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How to drive traffic away

A few days ago, I was trying to take a streetcar in Toronto- and the streetcar was just as congested as any suburban arterial. The lines in front of streetcars were so long that I couldn't get into the first streetcar. Or the second. Or the third. Instead, I had to wait a few minutes (horrors!) for the fourth streetcar.

I asked myself: what if streetcars only ran every hour, instead of every few minutes? Would the streetcars be equally crowded? Of course not. People would abandon the streetcars and start to use cars (if they owned them) and buy them (if they did not yet own them).

Michael Lewyn | October 19, 2009, 11am PDT
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A few days ago, I was trying to take a streetcar in Toronto- and the streetcar was just as congested as any suburban arterial. The lines in front of streetcars were so long that I couldn't get into the first streetcar. Or the second. Or the third. Instead, I had to wait a few minutes (horrors!) for the fourth streetcar.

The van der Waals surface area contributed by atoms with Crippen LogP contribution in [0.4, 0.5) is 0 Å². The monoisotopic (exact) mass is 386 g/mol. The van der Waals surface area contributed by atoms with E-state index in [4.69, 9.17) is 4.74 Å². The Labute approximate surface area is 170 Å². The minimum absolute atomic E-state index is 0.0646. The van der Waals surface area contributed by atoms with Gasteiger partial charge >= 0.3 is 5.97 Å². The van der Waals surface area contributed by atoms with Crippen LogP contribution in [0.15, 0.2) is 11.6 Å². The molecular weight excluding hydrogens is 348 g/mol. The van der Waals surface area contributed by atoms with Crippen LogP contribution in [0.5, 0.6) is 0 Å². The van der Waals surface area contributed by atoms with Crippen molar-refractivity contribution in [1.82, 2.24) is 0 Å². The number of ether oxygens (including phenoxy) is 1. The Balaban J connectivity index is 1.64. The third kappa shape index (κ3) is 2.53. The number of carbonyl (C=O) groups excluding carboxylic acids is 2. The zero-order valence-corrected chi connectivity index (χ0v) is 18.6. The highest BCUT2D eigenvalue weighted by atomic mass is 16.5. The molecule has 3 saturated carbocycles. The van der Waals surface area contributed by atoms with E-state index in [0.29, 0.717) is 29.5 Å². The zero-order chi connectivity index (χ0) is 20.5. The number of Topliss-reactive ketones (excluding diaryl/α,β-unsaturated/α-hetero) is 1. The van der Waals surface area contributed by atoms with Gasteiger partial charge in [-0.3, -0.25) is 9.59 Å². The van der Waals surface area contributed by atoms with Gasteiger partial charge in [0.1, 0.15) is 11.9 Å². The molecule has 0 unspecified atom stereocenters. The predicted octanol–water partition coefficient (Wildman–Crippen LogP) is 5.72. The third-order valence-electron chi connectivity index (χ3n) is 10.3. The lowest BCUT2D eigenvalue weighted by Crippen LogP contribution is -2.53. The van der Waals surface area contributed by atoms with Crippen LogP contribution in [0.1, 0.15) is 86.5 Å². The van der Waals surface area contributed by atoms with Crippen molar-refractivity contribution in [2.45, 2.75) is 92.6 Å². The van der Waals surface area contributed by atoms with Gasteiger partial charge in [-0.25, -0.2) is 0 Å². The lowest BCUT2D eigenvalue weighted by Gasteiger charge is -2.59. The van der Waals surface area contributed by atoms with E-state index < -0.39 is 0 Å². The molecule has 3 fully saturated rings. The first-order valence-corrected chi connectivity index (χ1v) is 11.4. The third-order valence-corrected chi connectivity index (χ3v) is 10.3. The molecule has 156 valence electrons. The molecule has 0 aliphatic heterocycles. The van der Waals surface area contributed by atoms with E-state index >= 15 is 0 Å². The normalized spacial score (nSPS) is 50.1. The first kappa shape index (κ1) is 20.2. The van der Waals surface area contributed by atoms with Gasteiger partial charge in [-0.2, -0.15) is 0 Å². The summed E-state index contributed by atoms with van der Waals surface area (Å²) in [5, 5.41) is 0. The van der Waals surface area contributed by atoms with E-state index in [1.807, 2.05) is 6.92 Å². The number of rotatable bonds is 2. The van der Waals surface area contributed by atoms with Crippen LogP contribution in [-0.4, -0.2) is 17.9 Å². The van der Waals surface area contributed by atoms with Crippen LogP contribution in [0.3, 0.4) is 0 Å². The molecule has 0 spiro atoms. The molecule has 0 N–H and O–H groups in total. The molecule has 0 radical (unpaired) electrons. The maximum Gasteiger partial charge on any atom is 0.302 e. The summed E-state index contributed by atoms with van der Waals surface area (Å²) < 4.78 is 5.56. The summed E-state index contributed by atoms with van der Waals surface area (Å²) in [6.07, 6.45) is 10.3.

I asked myself: what if streetcars only ran every hour, instead of every few minutes? Would the streetcars be equally crowded? Of course not. People would abandon the streetcars and start to use cars (if they owned them) and buy them (if they did not yet own them).

In my experience, there is an inverse correlation between the amount of public transit service and the amount of overcrowding on trains or buses: in places with extensive service, overcrowding is a problem- but in places where public transit is limited to hourly bus service (e.g. Jacksonville, Florida) buses tend to be delightfully uncrowded, and usually I can not only sit in a seat but put my bags on the seat next to me. In three years in Jacksonville, I do not think I ever had to stand on a bus.

This methodology should tell us something about how and when we build roads. If (as I have suggested) reduced transit service means less congestion on transit, why should roads be any different?

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